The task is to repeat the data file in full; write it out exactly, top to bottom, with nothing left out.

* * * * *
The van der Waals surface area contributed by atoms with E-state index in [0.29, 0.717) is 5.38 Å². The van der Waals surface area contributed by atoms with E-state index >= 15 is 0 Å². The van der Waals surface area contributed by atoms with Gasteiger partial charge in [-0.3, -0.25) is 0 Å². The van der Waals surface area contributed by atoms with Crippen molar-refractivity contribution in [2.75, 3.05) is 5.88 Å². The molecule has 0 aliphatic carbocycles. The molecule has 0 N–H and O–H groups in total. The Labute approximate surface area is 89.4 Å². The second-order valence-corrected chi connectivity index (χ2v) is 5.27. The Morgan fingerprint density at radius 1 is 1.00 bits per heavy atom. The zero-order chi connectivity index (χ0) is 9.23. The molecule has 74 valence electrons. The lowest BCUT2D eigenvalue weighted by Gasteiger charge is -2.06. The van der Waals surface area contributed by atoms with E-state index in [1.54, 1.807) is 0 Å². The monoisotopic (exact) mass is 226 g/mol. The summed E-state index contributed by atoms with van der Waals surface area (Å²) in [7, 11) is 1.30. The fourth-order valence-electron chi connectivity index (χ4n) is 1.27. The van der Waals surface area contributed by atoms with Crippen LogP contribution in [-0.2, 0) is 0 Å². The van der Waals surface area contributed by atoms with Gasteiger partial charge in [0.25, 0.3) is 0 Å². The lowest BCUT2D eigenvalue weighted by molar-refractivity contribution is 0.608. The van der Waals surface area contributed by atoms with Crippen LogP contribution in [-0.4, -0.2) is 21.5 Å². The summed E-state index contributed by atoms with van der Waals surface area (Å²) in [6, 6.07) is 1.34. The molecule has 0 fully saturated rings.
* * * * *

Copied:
The van der Waals surface area contributed by atoms with E-state index in [0.29, 0.717) is 5.38 Å². The van der Waals surface area contributed by atoms with E-state index >= 15 is 0 Å². The van der Waals surface area contributed by atoms with Gasteiger partial charge in [-0.3, -0.25) is 0 Å². The van der Waals surface area contributed by atoms with Crippen molar-refractivity contribution in [2.75, 3.05) is 5.88 Å². The molecule has 0 aliphatic carbocycles. The molecule has 0 N–H and O–H groups in total. The Labute approximate surface area is 89.4 Å². The second-order valence-corrected chi connectivity index (χ2v) is 5.27. The Morgan fingerprint density at radius 1 is 1.00 bits per heavy atom. The zero-order chi connectivity index (χ0) is 9.23. The molecule has 74 valence electrons. The lowest BCUT2D eigenvalue weighted by Gasteiger charge is -2.06. The van der Waals surface area contributed by atoms with E-state index in [1.54, 1.807) is 0 Å². The monoisotopic (exact) mass is 226 g/mol. The summed E-state index contributed by atoms with van der Waals surface area (Å²) in [7, 11) is 1.30. The fourth-order valence-electron chi connectivity index (χ4n) is 1.27. The van der Waals surface area contributed by atoms with Crippen LogP contribution in [-0.2, 0) is 0 Å². The van der Waals surface area contributed by atoms with Gasteiger partial charge in [0.25, 0.3) is 0 Å². The lowest BCUT2D eigenvalue weighted by molar-refractivity contribution is 0.608. The van der Waals surface area contributed by atoms with Crippen LogP contribution in [-0.4, -0.2) is 21.5 Å². The summed E-state index contributed by atoms with van der Waals surface area (Å²) in [6, 6.07) is 1.34. The molecule has 0 fully saturated rings.